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Digitization and Automation
 quality even further. What we are doing here is perfecting our production system.” The early stages of developing the con- cept with Porsche Consulting are very vivid in his mind. “Many of the ideas we came up with then have now become reality.”
The most obvious innovation in the Taycan assembly fa- cility is the absence of a fixed mechanical conveyor system. “This is a world premiere in automotive flow production,” says Luth. The cars are assembled on automated guided vehicles, or AGVs, which move on their own. Materials are supplied by around fifty smaller AGVs. The concept offers considerably greater flexibility. When a new version of the car body is add- ed, the same assembly system can be used. And even when the Taycan gets a successor some years down the road, the system will not need to be replaced or restructured. “The as- sembly program is even independent of the drivetrain,” says Kirchert. “We can use this concept to produce everything from battery-driven electric vehicles to all types of cars with combustion engines, because we stick to the standard as- sembly sequence. We don’t use takt times, but we always follow the same order.”
The assembly line can certainly breathe, so to speak. If one step takes longer for a car, the AGV moves more slowly and catches up later. In addition, the workers can accompa- ny “their” cars over a number of assembly stations. As Friedl notes, “It’s important to us that our highly trained employees do varied work and can see their results.”
Friedl goes on to describe how that also applies to other production lines, such as those for the two-door sports cars in Zuffenhausen. They too are being brought up to the latest technical standards and have received some innovations even earlier. He gives the following example: “Final inspections in- clude making sure the rear spoiler extends and retracts cor- rectly. The workers used to get into the car, extend the spoiler, and then get out to examine the operations and visuals. Today they simply activate the process on their smartwatches, which saves time.” The concept was first applied and optimized in the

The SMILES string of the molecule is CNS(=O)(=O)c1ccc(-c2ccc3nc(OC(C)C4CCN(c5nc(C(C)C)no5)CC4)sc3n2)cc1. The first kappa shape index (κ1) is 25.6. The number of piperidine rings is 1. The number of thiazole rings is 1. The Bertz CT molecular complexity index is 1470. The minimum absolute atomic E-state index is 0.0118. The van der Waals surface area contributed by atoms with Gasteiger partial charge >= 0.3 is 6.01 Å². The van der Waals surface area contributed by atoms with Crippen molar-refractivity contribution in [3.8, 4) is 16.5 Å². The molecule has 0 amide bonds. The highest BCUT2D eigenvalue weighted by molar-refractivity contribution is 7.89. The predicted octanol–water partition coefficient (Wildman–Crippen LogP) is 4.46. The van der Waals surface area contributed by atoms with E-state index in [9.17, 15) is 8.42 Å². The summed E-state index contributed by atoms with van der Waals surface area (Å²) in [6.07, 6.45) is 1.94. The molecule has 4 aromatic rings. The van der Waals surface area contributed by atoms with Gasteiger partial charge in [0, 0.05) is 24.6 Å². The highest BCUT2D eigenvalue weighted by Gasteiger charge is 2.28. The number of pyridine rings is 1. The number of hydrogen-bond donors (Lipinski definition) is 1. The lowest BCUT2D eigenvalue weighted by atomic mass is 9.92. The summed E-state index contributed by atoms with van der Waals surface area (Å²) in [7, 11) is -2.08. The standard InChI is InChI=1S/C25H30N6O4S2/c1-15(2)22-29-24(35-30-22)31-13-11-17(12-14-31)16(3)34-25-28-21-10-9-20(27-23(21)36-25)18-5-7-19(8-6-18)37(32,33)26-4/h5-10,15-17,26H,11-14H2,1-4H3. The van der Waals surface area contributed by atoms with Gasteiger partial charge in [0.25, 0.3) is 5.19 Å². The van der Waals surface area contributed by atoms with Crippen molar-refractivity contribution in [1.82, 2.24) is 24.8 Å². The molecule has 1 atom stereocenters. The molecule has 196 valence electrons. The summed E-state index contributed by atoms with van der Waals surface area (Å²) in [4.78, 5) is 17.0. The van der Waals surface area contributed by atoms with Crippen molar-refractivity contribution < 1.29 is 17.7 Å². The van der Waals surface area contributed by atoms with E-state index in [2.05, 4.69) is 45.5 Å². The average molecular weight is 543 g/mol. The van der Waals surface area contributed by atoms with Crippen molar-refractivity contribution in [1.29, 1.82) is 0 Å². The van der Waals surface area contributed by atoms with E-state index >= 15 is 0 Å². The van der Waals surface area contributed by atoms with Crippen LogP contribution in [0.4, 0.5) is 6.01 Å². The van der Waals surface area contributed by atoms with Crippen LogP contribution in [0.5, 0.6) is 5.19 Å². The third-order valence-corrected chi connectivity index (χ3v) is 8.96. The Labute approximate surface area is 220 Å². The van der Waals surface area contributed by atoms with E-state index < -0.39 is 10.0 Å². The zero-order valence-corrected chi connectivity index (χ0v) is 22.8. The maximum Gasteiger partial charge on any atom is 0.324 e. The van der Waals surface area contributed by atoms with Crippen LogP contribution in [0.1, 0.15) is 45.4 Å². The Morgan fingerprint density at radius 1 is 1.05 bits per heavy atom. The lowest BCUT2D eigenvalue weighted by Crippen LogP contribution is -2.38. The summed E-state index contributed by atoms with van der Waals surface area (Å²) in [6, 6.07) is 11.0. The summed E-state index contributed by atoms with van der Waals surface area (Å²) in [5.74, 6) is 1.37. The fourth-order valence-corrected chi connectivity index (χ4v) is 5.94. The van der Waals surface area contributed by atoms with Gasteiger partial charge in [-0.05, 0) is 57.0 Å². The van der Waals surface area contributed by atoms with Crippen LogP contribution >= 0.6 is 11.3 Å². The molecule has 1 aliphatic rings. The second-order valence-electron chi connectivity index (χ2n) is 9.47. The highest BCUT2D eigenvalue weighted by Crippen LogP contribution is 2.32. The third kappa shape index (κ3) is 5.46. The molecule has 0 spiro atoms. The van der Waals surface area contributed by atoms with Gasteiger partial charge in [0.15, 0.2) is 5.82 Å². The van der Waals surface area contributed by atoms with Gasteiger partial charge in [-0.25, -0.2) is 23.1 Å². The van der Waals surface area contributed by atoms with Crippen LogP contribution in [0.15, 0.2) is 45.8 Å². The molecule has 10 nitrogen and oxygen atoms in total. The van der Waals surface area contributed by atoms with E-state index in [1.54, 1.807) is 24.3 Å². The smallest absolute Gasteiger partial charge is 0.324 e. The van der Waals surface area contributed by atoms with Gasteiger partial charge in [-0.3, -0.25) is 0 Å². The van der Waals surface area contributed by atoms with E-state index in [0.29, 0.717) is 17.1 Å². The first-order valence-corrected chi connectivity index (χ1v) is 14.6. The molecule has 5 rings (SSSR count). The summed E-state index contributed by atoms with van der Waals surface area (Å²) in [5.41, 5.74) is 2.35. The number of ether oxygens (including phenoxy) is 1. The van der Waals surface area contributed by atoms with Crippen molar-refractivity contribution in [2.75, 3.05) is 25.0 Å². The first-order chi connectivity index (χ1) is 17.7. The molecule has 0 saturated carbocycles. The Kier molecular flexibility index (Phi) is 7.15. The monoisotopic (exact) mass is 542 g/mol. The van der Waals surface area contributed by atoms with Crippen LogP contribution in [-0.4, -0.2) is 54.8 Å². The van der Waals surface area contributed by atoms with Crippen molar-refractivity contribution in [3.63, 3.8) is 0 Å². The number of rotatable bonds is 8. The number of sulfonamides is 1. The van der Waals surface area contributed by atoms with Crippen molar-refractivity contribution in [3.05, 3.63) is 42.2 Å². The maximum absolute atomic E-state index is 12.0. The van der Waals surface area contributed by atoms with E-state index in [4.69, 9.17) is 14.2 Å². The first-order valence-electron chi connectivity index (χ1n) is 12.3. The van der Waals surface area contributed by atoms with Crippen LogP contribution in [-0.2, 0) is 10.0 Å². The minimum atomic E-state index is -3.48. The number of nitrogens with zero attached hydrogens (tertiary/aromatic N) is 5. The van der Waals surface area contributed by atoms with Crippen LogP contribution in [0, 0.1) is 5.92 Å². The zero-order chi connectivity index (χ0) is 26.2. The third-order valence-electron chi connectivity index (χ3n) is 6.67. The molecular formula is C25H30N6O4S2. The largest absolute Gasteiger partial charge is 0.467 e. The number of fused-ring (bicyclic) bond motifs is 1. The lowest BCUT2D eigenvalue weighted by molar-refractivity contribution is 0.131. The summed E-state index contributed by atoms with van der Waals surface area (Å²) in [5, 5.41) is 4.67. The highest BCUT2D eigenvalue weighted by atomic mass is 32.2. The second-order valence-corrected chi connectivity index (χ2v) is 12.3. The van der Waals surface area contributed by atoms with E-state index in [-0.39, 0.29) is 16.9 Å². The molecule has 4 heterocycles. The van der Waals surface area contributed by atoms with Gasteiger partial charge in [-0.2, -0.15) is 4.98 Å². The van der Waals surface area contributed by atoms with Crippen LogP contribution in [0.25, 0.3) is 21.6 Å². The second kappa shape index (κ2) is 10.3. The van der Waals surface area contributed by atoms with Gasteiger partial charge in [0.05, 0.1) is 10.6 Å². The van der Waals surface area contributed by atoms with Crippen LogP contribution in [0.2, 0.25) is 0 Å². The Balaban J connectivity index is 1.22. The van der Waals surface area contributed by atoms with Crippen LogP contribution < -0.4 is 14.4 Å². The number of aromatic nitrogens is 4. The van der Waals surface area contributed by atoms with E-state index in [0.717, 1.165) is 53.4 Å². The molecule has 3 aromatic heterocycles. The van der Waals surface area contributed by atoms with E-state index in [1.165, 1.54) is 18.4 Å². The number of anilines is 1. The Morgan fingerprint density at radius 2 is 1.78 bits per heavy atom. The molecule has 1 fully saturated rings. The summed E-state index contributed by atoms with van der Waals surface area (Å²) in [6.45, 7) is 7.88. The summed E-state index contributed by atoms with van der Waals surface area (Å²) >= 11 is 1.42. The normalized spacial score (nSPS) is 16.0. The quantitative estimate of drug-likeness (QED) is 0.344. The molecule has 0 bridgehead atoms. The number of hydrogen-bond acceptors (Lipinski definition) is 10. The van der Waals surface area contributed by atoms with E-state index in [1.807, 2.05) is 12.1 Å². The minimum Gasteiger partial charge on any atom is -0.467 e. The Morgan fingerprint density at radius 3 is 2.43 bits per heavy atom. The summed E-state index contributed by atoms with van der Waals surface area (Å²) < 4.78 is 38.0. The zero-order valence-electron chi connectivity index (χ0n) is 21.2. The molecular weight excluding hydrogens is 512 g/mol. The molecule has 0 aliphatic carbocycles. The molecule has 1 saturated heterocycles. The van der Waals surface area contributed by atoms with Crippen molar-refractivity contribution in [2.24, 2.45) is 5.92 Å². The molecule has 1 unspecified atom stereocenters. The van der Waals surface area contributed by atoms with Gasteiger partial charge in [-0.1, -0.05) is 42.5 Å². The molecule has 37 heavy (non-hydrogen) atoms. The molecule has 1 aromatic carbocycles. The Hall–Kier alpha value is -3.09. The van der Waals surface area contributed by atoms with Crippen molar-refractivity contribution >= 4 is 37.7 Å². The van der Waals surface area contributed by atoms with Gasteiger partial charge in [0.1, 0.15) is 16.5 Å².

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Christian Friedl, manager of Porsche’s Zuffenhausen site, views new technologies as a way to ease workloads for people.
existing sports car production system, and is now being used for the Taycan. The technology is also capable of much more. Instead of using external devices to test automotive functions, workers log onto a car’s on-board electronics. Production and vehicle data will one day merge. As Kirchert explains, “We’re going to have the cars’ electronics, or intelligence, test themselves, calibrate themselves, and notify us of any irreg- ularities. Artificial intelligence systems will also come into play here.” More- over, the factory’s digital twin will see further use. In the future, its ability to present virtual versions of different scenarios is expected to support pro- duction-related decisions.
The enthusiasm and pride of the project leaders are clear to see. Over a period of four years, 200 planners
and as many as 2,000 construction and plant experts were in- volved. Now the first flow production facility to assemble cars on automated guided vehicles has started up on schedule. This is a smart factory culture in pure form—in other words, the Porsche Production System 4.0—which will be further developed and ex- tended to other sites.
“Porsche cars will be
made by people for people
in the future as well.”
Zuffenhausen site manager, Porsche
Just forty months— that was the time allotted to e-car segment head Reiner Luth (left), planning head Wolfram Kirchert, and their team to start up Taycan production
in Zuffenhausen.
The—fully automatic— union of the painted car body and the chas- sis with the electric drivetrain is known as the “marriage” (right page, above).

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